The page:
Thursday, December 6, 2018 at 7:30PM at Emelin Theatre
Since their emergence more than 30 years ago, the Klezmatics have raised the bar for Eastern European Jewish music Their aesthetically, politically and musically interesting recordings has inspired future generations and helped change the face of contemporary Yiddish culture. Often called a “Jewish roots band,” the Klezmatics have led a popular revival of this ages-old, nearly forgotten art form.
“Klezmer,” says London, “is the unique sound of East European Jewishness. It has the power to evoke a feeling of other-worldliness, of being there and then, of nostalgia for a time and place that we never knew.” The Klezmatics’ music is rooted in but is not a strictly traditional variety of the klezmer genre. Rather it is a comfortable hybrid that appeals equally to those with no previous exposure to the music and those already familiar with it. Although tradition is at the core of what they do, since the beginning the Klezmatics have adapted to the artistic sensibilities of a contemporary world. “Klezmer has everything you want, ethnically, and yet it’s so intertwined with American culture,” says Morrissett. “We want to make sure that we are part of a living tradition, and living traditions change; they don’t stay in a pickled form.”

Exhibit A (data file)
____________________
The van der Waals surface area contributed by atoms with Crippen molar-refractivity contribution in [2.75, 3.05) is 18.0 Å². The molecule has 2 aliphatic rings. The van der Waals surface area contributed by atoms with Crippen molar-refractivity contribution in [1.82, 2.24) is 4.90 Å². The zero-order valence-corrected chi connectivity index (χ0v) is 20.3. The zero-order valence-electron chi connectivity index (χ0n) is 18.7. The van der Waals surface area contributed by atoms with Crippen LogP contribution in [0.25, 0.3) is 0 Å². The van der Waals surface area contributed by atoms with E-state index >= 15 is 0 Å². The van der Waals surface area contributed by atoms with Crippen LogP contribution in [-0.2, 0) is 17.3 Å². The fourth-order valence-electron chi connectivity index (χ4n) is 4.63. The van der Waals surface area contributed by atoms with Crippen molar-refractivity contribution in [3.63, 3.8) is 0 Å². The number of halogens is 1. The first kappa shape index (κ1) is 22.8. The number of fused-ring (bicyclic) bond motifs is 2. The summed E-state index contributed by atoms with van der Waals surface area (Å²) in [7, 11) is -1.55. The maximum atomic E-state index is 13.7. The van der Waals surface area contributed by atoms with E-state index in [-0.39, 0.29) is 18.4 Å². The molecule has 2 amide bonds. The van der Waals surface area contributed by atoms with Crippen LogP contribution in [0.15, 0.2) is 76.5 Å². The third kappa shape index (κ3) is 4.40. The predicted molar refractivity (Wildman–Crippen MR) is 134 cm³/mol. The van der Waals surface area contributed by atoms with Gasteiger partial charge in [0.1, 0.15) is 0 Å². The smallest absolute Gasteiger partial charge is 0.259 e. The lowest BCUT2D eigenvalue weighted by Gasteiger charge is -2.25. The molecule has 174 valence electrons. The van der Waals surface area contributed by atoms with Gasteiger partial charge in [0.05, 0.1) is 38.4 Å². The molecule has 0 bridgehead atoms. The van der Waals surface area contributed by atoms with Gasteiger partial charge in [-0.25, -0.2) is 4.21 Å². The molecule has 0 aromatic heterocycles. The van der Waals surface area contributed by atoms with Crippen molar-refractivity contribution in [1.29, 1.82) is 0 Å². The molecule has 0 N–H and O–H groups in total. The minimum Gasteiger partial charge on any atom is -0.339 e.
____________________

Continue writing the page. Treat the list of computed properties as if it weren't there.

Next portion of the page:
The Klezmatics have performed in more than 20 countries and released 11 albums to date—including their Grammy-winning 2006 album Wonder Wheel. They have also recently served as the subject of a feature-length documentary film, The Klezmatics: On Holy Ground. During their third-of-a-century existence the Klezmatics have collaborated with such brilliant artists as violinist Itzhak Perlman, Pulitzer prize-winning playwright Tony Kushner and Israeli vocal icon Chava Alberstein, plus many other prominent artists working within multiple genres.